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Satellite networks get boost

Orbital Sciences begins in-orbit testing of eight satellites that will send messages and monitor and track data.

Two-way data communications via satellite got another boost today when Orbital Sciences said it had started the in-orbit testing of all eight of its recently launched satellites.

The 90-pound satellites will orbit the earth at an altitude of about 510 miles. Commercial operations are expected to begin in about three months.

The publicly held company is offering two-way data and messaging communications through international licenses and through resellers in the United States. The communication consists of sending messages and monitoring and tracking data rather than surfing the Net, a spokeswoman said. More satellites will be launched next year.

Data communications via satellite is poised for expansion, many analysts say, although it faces both technological and marketing hurdles.

But the idea is gaining in popularity. Last week, for example, Alwaleed bin Talal, Saudi Arabia's billionaire prince, said he plans to invest in Teledesic, according to a statement from the prince as reported by Reuters. "Prince Alwaleed plans to invest in a joint project with Teledesic to finance and launch a network of...satellites that will transmit voice, data, and the Internet," the statement said, without offering further details.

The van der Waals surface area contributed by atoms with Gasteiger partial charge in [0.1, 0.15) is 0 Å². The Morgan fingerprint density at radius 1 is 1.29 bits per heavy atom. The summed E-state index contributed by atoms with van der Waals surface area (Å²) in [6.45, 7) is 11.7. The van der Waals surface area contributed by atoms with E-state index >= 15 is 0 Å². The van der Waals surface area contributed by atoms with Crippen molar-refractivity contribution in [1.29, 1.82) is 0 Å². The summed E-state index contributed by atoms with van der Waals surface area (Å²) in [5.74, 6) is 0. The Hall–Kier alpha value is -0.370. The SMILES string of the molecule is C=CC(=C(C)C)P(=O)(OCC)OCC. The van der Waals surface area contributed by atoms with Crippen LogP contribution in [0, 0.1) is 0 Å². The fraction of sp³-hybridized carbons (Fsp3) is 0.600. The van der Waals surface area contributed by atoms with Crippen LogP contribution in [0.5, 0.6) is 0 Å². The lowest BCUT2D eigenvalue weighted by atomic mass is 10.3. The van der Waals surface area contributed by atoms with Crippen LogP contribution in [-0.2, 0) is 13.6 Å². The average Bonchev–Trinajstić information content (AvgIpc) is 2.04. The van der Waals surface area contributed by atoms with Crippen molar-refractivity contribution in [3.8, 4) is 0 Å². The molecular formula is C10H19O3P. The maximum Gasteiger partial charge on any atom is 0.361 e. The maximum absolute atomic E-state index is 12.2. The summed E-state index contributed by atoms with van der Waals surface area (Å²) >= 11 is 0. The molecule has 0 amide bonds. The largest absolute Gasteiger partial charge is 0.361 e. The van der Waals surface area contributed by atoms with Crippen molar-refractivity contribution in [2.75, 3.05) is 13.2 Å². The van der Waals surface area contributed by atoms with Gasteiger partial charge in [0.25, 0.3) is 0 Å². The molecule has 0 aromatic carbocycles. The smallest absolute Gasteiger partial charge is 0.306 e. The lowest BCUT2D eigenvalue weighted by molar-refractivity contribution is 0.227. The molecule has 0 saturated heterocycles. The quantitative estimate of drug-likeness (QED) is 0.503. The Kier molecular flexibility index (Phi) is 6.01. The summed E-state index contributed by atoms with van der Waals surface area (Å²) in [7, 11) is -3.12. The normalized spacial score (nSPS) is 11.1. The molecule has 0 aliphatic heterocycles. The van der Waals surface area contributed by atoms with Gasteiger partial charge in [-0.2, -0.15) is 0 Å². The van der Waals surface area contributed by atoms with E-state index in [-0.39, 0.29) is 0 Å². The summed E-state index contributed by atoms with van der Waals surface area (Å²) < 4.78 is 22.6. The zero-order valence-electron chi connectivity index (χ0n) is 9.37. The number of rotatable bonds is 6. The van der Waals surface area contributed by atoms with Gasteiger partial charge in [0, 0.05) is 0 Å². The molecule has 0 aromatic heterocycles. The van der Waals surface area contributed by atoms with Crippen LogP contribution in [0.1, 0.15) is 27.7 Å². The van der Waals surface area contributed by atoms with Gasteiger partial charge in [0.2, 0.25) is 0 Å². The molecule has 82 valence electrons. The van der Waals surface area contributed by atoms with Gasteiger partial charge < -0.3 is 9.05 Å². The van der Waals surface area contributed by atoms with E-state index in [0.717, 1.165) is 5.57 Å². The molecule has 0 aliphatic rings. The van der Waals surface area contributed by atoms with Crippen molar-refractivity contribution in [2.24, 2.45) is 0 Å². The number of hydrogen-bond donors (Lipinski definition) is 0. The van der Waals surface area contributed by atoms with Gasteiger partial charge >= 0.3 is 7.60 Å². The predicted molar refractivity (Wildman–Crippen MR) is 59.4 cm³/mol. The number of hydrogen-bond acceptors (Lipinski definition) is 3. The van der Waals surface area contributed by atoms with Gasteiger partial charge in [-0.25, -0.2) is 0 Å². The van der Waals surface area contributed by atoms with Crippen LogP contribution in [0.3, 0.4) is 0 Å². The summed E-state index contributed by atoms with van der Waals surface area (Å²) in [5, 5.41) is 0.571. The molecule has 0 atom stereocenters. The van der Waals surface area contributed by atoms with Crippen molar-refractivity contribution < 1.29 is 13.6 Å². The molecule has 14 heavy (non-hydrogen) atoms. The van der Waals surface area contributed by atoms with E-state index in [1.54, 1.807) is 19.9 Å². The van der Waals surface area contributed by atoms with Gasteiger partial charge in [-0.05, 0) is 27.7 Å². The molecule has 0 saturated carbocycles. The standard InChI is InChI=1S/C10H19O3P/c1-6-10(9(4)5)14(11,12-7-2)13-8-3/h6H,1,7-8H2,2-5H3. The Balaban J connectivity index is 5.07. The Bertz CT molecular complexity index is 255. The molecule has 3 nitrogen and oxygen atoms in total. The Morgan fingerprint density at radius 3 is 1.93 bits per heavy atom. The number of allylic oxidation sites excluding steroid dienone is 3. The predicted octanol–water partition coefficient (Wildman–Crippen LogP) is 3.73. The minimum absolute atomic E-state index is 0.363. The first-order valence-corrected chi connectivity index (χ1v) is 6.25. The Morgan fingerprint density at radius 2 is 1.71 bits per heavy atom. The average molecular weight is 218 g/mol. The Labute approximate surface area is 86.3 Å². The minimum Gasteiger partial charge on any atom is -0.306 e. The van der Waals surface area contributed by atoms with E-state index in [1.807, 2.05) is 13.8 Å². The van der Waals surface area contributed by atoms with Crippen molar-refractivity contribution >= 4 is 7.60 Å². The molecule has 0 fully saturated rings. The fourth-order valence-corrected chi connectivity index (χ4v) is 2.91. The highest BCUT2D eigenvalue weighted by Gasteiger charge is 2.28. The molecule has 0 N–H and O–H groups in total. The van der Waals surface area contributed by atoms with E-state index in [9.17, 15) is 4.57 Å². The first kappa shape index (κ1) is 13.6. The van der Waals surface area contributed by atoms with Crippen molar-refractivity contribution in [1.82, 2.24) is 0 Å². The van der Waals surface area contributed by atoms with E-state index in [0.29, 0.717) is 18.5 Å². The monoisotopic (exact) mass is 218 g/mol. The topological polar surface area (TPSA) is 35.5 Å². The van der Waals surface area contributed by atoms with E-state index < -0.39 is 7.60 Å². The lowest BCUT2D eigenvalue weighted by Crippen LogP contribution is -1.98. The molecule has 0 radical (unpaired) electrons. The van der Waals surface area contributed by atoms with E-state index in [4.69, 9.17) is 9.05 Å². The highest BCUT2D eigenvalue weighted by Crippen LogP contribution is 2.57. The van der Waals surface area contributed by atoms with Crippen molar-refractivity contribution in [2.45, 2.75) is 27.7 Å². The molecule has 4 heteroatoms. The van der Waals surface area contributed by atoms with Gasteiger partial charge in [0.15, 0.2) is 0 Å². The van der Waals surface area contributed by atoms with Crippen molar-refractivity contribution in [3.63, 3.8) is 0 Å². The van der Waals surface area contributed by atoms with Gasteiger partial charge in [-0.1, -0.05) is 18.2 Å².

Teledesic's founders include Microsoft chief executive Bill Gates and McCaw Cellular founder Craig McCaw. Teledesic plans to launch its low-orbiting satellites after the turn of the century.

Former U.S. Secretary of State Alexander Haig also has formed a company, called Sky Station, to send wireless Net signals from blimp-like devices at an altitude of 100,000 feet.

Motorola also announced plans this year for a satellite network to deliver data and video to business.